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2 of 2 people found the following review helpful By A Customer on Oct. 15 2003
Format: Paperback
I bought this book because of the glowing review it received in American Cinematographer and then soon after it was the requred book for my cinematography course at USC Film School. I have dozens of books about cinematography, and this is the only one I've ever seen that covers every aspect of cinematography.
Most books are either sort of airy, light-weight musings about aesthetics and philosophy and the other kind is strictly technical: lenses, exposure, etc. This is the one book that covers just about everything you need to know in order to be a professional cinematographer (or an amateur who knows as much as a pro).
It covers everthing from the basics to very advanced stuff and the one thing that most of my camera assistant and camera apprentice friends really like is that it covers "professional practice": the way things are done on real sets, including things like what are the responsibilties of each person: the AC, the gaffer, the grip, etc.
It has a chapter on lighting and one on creating the "look" of a film, but the one thing it doesn't go into heavily is set lighting. That is, I guess, because this author has another book about lighting (which was also a textbook in a film school course I took.) He (or she?) also says in introduction that lighting is a vast subject and there is no way to fit it into one or two chapters - it has to have it's own book.
Anyway, this book is so good, I bought some to give as Christmas presents to friends. Even the ones who are already working professional DP's enjoyed it and said they loved it. I think it is also used in some of the directing courses here at USC. The first half of the book is about the kinds of things a director needs to know as well as the DP: coverage, editorial, crossing the line, that kind of stuff.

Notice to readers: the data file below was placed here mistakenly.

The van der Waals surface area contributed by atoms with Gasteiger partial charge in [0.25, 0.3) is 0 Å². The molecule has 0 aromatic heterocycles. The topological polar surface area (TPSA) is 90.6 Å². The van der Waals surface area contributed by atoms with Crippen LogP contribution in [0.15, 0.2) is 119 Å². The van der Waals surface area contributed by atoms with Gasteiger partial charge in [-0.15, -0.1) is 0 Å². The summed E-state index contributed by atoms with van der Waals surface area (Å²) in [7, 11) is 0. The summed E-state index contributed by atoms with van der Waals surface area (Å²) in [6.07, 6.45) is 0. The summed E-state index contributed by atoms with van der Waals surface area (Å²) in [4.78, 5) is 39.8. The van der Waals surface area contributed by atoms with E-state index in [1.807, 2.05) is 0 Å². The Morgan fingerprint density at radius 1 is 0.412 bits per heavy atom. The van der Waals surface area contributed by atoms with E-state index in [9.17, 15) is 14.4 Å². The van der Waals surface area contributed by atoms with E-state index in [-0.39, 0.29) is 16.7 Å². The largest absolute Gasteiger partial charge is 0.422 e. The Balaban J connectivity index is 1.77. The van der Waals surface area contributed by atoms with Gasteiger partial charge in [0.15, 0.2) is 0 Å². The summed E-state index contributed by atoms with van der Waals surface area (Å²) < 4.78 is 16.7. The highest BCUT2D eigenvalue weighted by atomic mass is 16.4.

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Format: Paperback
Believe me, this is a great book. It's filled with some highly technical and aesthetically educational information. But whoever did the editing on this potentially superlative bit of course work was either a little over eager to make a certain word count, or deluded enough to think that they could just blast a myriad of small holes in Mr. Brown's writing and no one would notice.
The last two-thirds of the book is just wonderful, filled with all the information I had hoped would be there.
The first five chapters, however, and maybe I'm missing something here, it's possible, are indiscriminately missing thoughts and ideas. The concepts appear to be developing, and then, "poof!", part of the abstract has been lifted, and we are left to fill in the missing pieces for ourselves. I doubt this is a technique for adult learning. I found myself, at times, very frustrated.
That wouldn't be so bad, but then our little under-achieving editor seems to think that one illustration will serve the purpose for multiple examples. One reference was used three times. Due credit, however: usually one of the cited examples was used correctly.
And, lastly, when subjects are listed in the index by page, it really ought to be the correct page. I'm still looking for "SED".
On the upside, the chapter on video is just about the best I've ever read: tight and accurate. Ditto on "exposure", "color theory", "controlling color", "optics" and the balance of this beneficial book, with, of course, at times, lest we forget, the occasional misdirected clarification or glaring omission.
The book is printed on great stock, the cover and the binding will certainly hold up for years. Its just an irritating shame that these initial chapters are so marred. Maybe I purchased an early edition. Let's hope that Mr. Brown's work is wildly popular so that the publishers can go back and correct their errors for subsequent editions.